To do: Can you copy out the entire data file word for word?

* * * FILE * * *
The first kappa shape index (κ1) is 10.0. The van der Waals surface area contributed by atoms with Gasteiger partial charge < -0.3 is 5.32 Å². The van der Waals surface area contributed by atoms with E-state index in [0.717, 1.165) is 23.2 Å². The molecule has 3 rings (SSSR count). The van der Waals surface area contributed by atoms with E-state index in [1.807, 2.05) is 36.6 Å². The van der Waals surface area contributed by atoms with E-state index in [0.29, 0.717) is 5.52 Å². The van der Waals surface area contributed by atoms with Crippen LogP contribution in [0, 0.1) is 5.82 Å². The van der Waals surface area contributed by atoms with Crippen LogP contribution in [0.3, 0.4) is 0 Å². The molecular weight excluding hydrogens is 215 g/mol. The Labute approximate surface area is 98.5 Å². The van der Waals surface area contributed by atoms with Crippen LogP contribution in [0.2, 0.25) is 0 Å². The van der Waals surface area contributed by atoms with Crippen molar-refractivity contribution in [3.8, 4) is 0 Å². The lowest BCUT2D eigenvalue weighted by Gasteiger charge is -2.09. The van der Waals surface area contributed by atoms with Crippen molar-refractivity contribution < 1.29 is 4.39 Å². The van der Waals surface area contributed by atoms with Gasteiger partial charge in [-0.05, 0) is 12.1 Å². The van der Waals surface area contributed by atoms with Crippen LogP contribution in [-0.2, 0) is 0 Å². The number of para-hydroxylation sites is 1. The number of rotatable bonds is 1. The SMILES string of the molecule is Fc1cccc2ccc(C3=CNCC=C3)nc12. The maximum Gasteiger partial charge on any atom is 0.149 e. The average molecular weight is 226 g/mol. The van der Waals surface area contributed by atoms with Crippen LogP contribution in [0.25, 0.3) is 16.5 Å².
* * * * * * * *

The first kappa shape index (κ1) is 10.0. The van der Waals surface area contributed by atoms with Gasteiger partial charge < -0.3 is 5.32 Å². The van der Waals surface area contributed by atoms with E-state index in [0.717, 1.165) is 23.2 Å². The molecule has 3 rings (SSSR count). The van der Waals surface area contributed by atoms with E-state index in [1.807, 2.05) is 36.6 Å². The van der Waals surface area contributed by atoms with E-state index in [0.29, 0.717) is 5.52 Å². The van der Waals surface area contributed by atoms with Crippen LogP contribution in [0, 0.1) is 5.82 Å². The van der Waals surface area contributed by atoms with Crippen LogP contribution in [0.3, 0.4) is 0 Å². The molecular weight excluding hydrogens is 215 g/mol. The Labute approximate surface area is 98.5 Å². The van der Waals surface area contributed by atoms with Crippen LogP contribution in [0.2, 0.25) is 0 Å². The van der Waals surface area contributed by atoms with Crippen molar-refractivity contribution in [3.8, 4) is 0 Å². The lowest BCUT2D eigenvalue weighted by Gasteiger charge is -2.09. The van der Waals surface area contributed by atoms with Crippen molar-refractivity contribution < 1.29 is 4.39 Å². The van der Waals surface area contributed by atoms with Gasteiger partial charge in [-0.05, 0) is 12.1 Å². The van der Waals surface area contributed by atoms with Crippen LogP contribution in [-0.2, 0) is 0 Å². The number of para-hydroxylation sites is 1. The number of rotatable bonds is 1. The SMILES string of the molecule is Fc1cccc2ccc(C3=CNCC=C3)nc12. The maximum Gasteiger partial charge on any atom is 0.149 e. The average molecular weight is 226 g/mol. The van der Waals surface area contributed by atoms with Crippen LogP contribution in [0.25, 0.3) is 16.5 Å².